"Mrs Robinson" was originally called "Mrs Roosevelt," most likely after First Lady Eleanor Roosevelt. It became "Mrs Robinson" when it was considered for use in the film The Graduate.
At 9:57 Dabid Bowie's "Blackstar" is the longest song ever to reach the Hot 100.
"Losing My Religion" isn't about religion, but unrequited love. The title is based on a Southern expression meaning "at my wit's end."
The Cure's "Lullaby" is based on a recurring nightmare frontman Robert Smith had as a child where he was eaten by a giant spider.
Props to Aretha Franklin: her song "Respect" introduced the term "propers" as a sign of proper respect.
The first Huey Lewis & the News hit, "Do You Believe In Love?," is a cover of a song Mutt Lange wrote three years earlier called "We Both Believe In Love."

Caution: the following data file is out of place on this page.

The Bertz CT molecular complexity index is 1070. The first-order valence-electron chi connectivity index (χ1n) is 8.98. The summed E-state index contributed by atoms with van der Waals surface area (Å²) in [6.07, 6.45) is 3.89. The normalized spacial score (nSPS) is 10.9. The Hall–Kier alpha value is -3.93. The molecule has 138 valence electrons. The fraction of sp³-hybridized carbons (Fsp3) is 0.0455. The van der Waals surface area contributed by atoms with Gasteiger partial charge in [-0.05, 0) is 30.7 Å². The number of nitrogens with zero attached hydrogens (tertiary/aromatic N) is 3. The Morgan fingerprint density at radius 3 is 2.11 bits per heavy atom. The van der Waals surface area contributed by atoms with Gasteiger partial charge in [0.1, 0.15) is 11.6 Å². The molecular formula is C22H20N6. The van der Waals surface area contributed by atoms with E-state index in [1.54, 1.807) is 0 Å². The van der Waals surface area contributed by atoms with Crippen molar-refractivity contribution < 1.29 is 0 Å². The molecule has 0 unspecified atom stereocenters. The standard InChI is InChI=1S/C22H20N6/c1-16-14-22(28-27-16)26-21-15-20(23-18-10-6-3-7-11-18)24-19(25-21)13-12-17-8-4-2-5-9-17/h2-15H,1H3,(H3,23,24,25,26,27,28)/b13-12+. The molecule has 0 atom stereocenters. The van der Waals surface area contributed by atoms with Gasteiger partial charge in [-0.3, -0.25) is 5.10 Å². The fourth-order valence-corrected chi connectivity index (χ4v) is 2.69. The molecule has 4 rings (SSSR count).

The Scorpions and UFO guitarist is also a very prolific songwriter - he explains how he writes with his various groups, and why he was so keen to get out of Germany and into England.
JJ talks about The Stranglers' signature sound - keyboard and bass - which isn't your typical strain of punk rock.
A Soul Train dancer takes us through a day on the show, and explains what you had to do to get camera time.
When a waitress wouldn't take him home, Jack wrote what would become one of the Eagles most enduring hits.
Kiss is the subject of many outlandish rumors - some of which happen to be true. See if you can spot the fakes.
The men of Sparks on their album Hippopotamus, and how Morrissey handled it when they suggested he lighten up.
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